It’s clear that microgrids need an ‘easy button,’ an approach that is as convenient — and risk-free — as buying electricity from a utility.
The two common mechanisms for microgrid development place risk on the host.
- Self-financed construction, ownership, and operation. The microgrid owner/operator benefits directly from any costs savings from the power produced, as well as any income from selling excess generation to the utility. But the owner also takes on all financial, development and ownership risk.
- Third-party construction, ownership, and operation of microgrid assets, which are leased to the host. The host controls power generation and accrues benefits but also must manage complex energy programs, such as utility demand response or sale of ancillary services to the grid.
Both models put strain on the business, institution or community hosting the microgrid. To reduce this burden, the industry has created a third model—an opportunity to secure microgrid benefits by contracting for services rather than ‘buying’ an energy plant. This model is called energy-as-a-service (EaaS).
EaaS removes the development and operational burden from the host. Instead, a team of industry specialists engineer, build, operate, and maintain the microgrid for the host under short- or long-term contracts.
Microgrids are more complex to install and operate, especially those within a campus that incorporates multiple forms of generation acting in coordination with each other and the central electric grid. This complexity requires a team of experts for their development and operation
Each party benefits. The host gains reliable and resilient electricity at an agreed upon price. Should the electric grid fail, the host continues to receive power from the microgrid. The energy team, meanwhile, uses its expertise to leverage the microgrid’s output in wholesale markets, secure tax benefits, and capture other values from the project.
Financial advantages of EaaS
As-a-service models are used across a range of industries from software to transportation. The approach holds appeal because it spares customers the budget strain of a large upfront capital expenditure and the intricacies of asset development and ownership.
The model works particularly well for capital-intensive energy projects. Consider a company weighing investment in a microgrid.
Budget constraints may make it hard for the business to justify the capital expense of the microgrid, particularly if cost recovery occurs over several years. EaaS converts what would have been a long-term capital expenditure into a short-term operational expense. So the project does not affect the company’s borrowing capability as would a large capital expense on its books.
Operational advantages of EaaS
The approach also removes strain on the company’s operations with an outside expert providing portfolio advisory services. Energy management is not a core competency of most companies. Nor is it one easily brought in-house, given that regulatory and technological complexity that surrounds energy projects.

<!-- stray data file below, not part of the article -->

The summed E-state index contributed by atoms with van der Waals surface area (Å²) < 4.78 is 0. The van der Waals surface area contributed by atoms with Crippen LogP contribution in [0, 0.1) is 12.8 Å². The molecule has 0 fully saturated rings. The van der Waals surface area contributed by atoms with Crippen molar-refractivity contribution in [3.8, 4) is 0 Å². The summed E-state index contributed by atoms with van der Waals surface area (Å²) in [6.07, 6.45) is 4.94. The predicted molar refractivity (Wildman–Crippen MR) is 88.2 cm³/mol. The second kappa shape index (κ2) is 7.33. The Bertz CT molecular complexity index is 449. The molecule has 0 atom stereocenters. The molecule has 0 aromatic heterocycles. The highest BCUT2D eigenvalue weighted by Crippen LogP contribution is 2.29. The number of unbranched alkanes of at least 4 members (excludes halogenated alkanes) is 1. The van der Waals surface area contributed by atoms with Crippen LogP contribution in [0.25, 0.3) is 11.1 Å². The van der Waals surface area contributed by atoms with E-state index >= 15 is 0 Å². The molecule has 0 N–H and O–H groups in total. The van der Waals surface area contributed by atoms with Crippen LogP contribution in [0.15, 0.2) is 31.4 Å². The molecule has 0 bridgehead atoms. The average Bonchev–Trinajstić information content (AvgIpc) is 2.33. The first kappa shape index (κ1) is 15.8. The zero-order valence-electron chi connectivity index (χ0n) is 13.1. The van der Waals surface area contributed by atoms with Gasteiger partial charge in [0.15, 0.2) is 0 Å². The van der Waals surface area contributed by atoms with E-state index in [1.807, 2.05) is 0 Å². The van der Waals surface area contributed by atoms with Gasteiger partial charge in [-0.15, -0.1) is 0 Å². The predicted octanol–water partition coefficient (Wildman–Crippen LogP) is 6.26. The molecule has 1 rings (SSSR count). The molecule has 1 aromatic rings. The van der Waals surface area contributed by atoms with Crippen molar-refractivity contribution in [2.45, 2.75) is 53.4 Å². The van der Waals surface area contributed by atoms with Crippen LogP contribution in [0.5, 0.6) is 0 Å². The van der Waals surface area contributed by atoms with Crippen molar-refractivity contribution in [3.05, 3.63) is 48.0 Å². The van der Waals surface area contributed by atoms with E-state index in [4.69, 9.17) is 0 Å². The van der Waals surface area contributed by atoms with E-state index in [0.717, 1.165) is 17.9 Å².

Moreover, the company is likely accustomed to outsourcing its energy needs to utilities; an approach baked into business operations for over a century. EaaS gives the company an opportunity to reap these benefits without venturing beyond its area of expertise.
Of course, a business can take on the risk of acting as a microgrid developer and owner. Some are emboldened to do so because they have installed back-up generators, solar panels or other relatively straight-forward energy equipment. They assume microgrid development is similar.
However, microgrids are more complex to install and operate, especially those within a campus that incorporates multiple forms of generation acting in coordination with each other and the central electric grid. It is because of this complexity that microgrids can supply so many financial, environmental and efficiency benefits, but it is also this complexity that requires a team of experts for their development and operation.
Microgrid benefits without the risk
An EaaS allows the host to secure microgrid benefits without the hassle or risk. The microgrid:
- Can serve as the primary source of electrical power and energy for the business
- Serves as the emergency backup source of power in the event of a grid outage
- Captures potential reductions in energy consumption and utility bills
- Manages power for maximum efficiency by engaging in peak shaving and other approaches to reduce power use when electricity is expensive
- Manages dispatch of electricity from on-site solar or other variable power sources to maintain a smooth flow of electricity
- Sells surplus electricity to the local grid operator where it is allowed and is to the host’s advantage
- Helps the host earn revenues by providing ancillary grid services such as voltage or frequency regulation, or spinning reserve
How exactly does an EaaS work? The next chapter explain the key elements of the agreement and the roles of participants.
Report series courtesy of Schneider
The special report series on EaaS microgrids will cover the following topics in the coming weeks:
- Understanding the Energy-as-a-Service Model for Microgrids
- Energy-as-a-Service Microgrids in the Real World
Catch up on the first two articles in the series below:
- Microgrid Drivers and Obstructions: What’s Moving the Dial on the Market?
- Four Megatrends Changing Energy Decision-making & Opening the Door to Microgrids
For more on Energy-as-a-Service Model microgrids, see the full special report, “The Financial Decision-Makers Guide to Energy-as-a-Service Microgrids,” courtesy of Schneider Electric, downloadable free of charge.